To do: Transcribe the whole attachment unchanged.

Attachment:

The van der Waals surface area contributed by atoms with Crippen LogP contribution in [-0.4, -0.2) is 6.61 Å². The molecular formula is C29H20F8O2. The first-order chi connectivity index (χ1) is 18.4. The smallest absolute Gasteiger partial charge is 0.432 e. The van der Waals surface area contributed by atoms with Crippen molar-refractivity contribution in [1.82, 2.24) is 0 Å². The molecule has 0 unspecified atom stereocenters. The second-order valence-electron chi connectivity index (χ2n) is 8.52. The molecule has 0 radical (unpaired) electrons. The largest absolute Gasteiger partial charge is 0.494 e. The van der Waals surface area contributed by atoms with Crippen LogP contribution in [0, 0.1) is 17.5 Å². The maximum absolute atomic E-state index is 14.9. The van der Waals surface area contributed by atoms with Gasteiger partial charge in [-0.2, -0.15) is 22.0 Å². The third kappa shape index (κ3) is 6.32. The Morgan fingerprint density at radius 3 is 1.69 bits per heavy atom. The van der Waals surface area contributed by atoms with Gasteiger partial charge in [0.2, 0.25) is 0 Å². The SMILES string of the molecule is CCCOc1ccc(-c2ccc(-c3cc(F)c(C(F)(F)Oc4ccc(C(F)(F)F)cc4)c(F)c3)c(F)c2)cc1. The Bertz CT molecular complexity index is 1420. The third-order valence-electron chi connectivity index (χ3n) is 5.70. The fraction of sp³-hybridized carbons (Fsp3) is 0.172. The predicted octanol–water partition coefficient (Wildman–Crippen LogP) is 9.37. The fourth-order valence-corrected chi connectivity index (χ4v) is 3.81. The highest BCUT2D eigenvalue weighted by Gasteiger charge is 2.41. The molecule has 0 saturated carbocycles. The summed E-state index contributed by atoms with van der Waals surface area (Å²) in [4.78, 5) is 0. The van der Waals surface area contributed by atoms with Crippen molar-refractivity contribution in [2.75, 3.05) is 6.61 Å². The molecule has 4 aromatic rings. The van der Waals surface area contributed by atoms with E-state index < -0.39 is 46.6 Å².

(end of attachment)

The van der Waals surface area contributed by atoms with Crippen LogP contribution in [-0.4, -0.2) is 6.61 Å². The molecular formula is C29H20F8O2. The first-order chi connectivity index (χ1) is 18.4. The smallest absolute Gasteiger partial charge is 0.432 e. The van der Waals surface area contributed by atoms with Crippen molar-refractivity contribution in [1.82, 2.24) is 0 Å². The molecule has 0 unspecified atom stereocenters. The second-order valence-electron chi connectivity index (χ2n) is 8.52. The molecule has 0 radical (unpaired) electrons. The largest absolute Gasteiger partial charge is 0.494 e. The van der Waals surface area contributed by atoms with Crippen LogP contribution in [0, 0.1) is 17.5 Å². The maximum absolute atomic E-state index is 14.9. The van der Waals surface area contributed by atoms with Gasteiger partial charge in [-0.2, -0.15) is 22.0 Å². The third kappa shape index (κ3) is 6.32. The Morgan fingerprint density at radius 3 is 1.69 bits per heavy atom. The van der Waals surface area contributed by atoms with Gasteiger partial charge in [0.2, 0.25) is 0 Å². The SMILES string of the molecule is CCCOc1ccc(-c2ccc(-c3cc(F)c(C(F)(F)Oc4ccc(C(F)(F)F)cc4)c(F)c3)c(F)c2)cc1. The Bertz CT molecular complexity index is 1420. The third-order valence-electron chi connectivity index (χ3n) is 5.70. The fraction of sp³-hybridized carbons (Fsp3) is 0.172. The predicted octanol–water partition coefficient (Wildman–Crippen LogP) is 9.37. The fourth-order valence-corrected chi connectivity index (χ4v) is 3.81. The highest BCUT2D eigenvalue weighted by Gasteiger charge is 2.41. The molecule has 0 saturated carbocycles. The summed E-state index contributed by atoms with van der Waals surface area (Å²) in [4.78, 5) is 0. The van der Waals surface area contributed by atoms with Crippen molar-refractivity contribution in [2.75, 3.05) is 6.61 Å². The molecule has 4 aromatic rings. The van der Waals surface area contributed by atoms with E-state index < -0.39 is 46.6 Å².